The Australian government has offered the opportunity to live and work in the country to the people of the Tuvalu archipelago, which is at risk of flooding due to climate change. Australian Prime Minister Anthony Albanese described the agreement, which the media say is the first of its kind, as a breakthrough pact.
Based on it, up to 280 people a year are to receive work visas, the website of the BBC news station reported today.
Tuvalu has a population of 11,200 living on a cluster of low coral islands. According to the estimates of some experts, due to rising ocean levels as a result of climate change, the archipelago threatens to end up under water in the next century.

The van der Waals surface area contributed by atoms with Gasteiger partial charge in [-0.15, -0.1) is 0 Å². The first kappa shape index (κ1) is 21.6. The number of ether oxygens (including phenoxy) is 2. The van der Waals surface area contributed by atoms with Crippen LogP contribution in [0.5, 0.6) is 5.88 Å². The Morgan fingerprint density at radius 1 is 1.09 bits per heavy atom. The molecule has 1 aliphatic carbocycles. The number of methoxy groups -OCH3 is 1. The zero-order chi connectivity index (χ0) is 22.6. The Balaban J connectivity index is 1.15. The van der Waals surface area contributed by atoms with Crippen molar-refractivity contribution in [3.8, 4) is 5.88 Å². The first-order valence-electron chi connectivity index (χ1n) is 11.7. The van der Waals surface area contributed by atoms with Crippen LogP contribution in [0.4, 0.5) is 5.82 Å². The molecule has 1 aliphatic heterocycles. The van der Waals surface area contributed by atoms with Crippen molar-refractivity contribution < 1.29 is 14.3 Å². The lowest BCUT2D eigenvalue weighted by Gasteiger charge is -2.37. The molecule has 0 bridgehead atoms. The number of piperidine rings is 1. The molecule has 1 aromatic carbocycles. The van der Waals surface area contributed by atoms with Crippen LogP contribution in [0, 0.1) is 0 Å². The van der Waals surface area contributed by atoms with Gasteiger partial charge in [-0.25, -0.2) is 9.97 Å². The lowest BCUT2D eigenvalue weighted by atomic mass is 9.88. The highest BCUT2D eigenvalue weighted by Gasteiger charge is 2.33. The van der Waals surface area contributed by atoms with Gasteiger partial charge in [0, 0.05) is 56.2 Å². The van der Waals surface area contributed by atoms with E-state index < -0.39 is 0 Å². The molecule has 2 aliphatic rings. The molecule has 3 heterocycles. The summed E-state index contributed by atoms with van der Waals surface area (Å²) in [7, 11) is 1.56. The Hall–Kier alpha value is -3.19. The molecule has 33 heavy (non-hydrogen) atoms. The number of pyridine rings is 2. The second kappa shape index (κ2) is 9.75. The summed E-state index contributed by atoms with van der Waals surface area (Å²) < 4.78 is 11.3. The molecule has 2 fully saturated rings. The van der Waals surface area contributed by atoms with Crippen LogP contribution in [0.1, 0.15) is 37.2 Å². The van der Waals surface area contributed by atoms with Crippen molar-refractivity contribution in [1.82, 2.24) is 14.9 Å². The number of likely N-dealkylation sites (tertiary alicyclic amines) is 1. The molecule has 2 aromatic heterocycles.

“This guarantee will provide security to the people of Tuvalu who want to preserve their culture, to preserve their nation in the future,” Prime Minister Albanese told the media today.
He said Canberra had granted Tuvalu’s request and was open to a similar approach to other island nations facing a similar threat. It will provide Tuvalu residents with a special type of visa that allows them to live, work and study permanently in the country.
Prime Minister of Tuvalu Kausea Natano called the pact a “light of hope” and a “giant leap forward” on the way to ensuring the security and stability of his nation. (ČTK)